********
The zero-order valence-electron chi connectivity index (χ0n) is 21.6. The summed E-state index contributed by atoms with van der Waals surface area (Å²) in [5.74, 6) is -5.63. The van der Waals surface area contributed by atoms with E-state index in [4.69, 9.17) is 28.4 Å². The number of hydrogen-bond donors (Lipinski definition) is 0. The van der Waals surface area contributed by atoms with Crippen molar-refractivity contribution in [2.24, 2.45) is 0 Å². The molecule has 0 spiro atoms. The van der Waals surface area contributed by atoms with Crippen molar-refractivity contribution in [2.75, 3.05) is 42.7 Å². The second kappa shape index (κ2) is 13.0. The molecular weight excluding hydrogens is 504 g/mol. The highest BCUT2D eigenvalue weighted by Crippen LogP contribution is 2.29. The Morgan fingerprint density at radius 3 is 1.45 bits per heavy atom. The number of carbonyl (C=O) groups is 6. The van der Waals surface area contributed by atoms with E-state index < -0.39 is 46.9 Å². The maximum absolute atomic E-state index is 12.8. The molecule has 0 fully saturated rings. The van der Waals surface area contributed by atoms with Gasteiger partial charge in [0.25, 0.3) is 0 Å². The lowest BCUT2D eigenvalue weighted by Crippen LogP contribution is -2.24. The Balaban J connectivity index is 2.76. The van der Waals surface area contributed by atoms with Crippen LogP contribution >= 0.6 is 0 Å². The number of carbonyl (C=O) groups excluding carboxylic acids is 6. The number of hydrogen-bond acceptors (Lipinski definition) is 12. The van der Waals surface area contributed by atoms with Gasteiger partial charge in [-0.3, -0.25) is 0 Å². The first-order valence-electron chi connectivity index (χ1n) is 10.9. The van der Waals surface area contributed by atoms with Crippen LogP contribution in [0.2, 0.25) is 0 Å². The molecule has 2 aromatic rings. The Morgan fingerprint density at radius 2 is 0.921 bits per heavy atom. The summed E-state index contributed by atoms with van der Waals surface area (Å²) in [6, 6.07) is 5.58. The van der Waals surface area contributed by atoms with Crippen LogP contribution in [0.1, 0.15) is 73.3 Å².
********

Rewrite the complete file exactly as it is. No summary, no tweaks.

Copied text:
The zero-order valence-electron chi connectivity index (χ0n) is 21.6. The summed E-state index contributed by atoms with van der Waals surface area (Å²) in [5.74, 6) is -5.63. The van der Waals surface area contributed by atoms with E-state index in [4.69, 9.17) is 28.4 Å². The number of hydrogen-bond donors (Lipinski definition) is 0. The van der Waals surface area contributed by atoms with Crippen molar-refractivity contribution in [2.24, 2.45) is 0 Å². The molecule has 0 spiro atoms. The van der Waals surface area contributed by atoms with Crippen molar-refractivity contribution in [2.75, 3.05) is 42.7 Å². The second kappa shape index (κ2) is 13.0. The molecular weight excluding hydrogens is 504 g/mol. The highest BCUT2D eigenvalue weighted by Crippen LogP contribution is 2.29. The Morgan fingerprint density at radius 3 is 1.45 bits per heavy atom. The number of carbonyl (C=O) groups is 6. The van der Waals surface area contributed by atoms with E-state index < -0.39 is 46.9 Å². The maximum absolute atomic E-state index is 12.8. The molecule has 0 fully saturated rings. The van der Waals surface area contributed by atoms with Gasteiger partial charge in [0.25, 0.3) is 0 Å². The lowest BCUT2D eigenvalue weighted by Crippen LogP contribution is -2.24. The Balaban J connectivity index is 2.76. The van der Waals surface area contributed by atoms with Crippen LogP contribution >= 0.6 is 0 Å². The number of carbonyl (C=O) groups excluding carboxylic acids is 6. The number of hydrogen-bond acceptors (Lipinski definition) is 12. The van der Waals surface area contributed by atoms with Gasteiger partial charge in [-0.3, -0.25) is 0 Å². The first-order valence-electron chi connectivity index (χ1n) is 10.9. The van der Waals surface area contributed by atoms with Crippen LogP contribution in [0.2, 0.25) is 0 Å². The molecule has 2 aromatic rings. The Morgan fingerprint density at radius 2 is 0.921 bits per heavy atom. The summed E-state index contributed by atoms with van der Waals surface area (Å²) in [6, 6.07) is 5.58. The van der Waals surface area contributed by atoms with Crippen LogP contribution in [0.1, 0.15) is 73.3 Å².